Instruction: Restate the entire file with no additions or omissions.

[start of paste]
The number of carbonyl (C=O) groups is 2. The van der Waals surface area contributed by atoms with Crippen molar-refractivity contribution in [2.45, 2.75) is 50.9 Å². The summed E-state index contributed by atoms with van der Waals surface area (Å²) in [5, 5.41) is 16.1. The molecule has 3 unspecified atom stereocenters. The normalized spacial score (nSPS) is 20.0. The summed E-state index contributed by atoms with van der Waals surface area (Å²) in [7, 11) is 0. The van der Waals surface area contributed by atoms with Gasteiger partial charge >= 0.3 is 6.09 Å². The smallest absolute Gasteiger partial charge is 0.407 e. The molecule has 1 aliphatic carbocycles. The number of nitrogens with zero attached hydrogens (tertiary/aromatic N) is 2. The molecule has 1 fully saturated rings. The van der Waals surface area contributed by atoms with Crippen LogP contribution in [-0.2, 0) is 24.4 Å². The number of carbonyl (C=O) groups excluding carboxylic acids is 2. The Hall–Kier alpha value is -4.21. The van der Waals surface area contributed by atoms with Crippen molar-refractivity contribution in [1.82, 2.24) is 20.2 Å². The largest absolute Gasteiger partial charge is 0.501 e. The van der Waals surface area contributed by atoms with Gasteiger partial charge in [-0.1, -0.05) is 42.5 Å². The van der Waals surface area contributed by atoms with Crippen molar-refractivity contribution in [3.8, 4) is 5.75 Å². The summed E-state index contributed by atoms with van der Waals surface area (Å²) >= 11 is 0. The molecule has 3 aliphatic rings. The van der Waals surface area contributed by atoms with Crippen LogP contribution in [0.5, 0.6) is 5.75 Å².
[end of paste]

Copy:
The number of carbonyl (C=O) groups is 2. The van der Waals surface area contributed by atoms with Crippen molar-refractivity contribution in [2.45, 2.75) is 50.9 Å². The summed E-state index contributed by atoms with van der Waals surface area (Å²) in [5, 5.41) is 16.1. The molecule has 3 unspecified atom stereocenters. The normalized spacial score (nSPS) is 20.0. The summed E-state index contributed by atoms with van der Waals surface area (Å²) in [7, 11) is 0. The van der Waals surface area contributed by atoms with Gasteiger partial charge >= 0.3 is 6.09 Å². The smallest absolute Gasteiger partial charge is 0.407 e. The molecule has 1 aliphatic carbocycles. The number of nitrogens with zero attached hydrogens (tertiary/aromatic N) is 2. The molecule has 1 fully saturated rings. The van der Waals surface area contributed by atoms with Crippen LogP contribution in [-0.2, 0) is 24.4 Å². The number of carbonyl (C=O) groups excluding carboxylic acids is 2. The Hall–Kier alpha value is -4.21. The van der Waals surface area contributed by atoms with Crippen molar-refractivity contribution in [1.82, 2.24) is 20.2 Å². The largest absolute Gasteiger partial charge is 0.501 e. The van der Waals surface area contributed by atoms with Gasteiger partial charge in [-0.1, -0.05) is 42.5 Å². The van der Waals surface area contributed by atoms with Crippen molar-refractivity contribution in [3.8, 4) is 5.75 Å². The summed E-state index contributed by atoms with van der Waals surface area (Å²) >= 11 is 0. The molecule has 3 aliphatic rings. The van der Waals surface area contributed by atoms with Crippen LogP contribution in [0.5, 0.6) is 5.75 Å².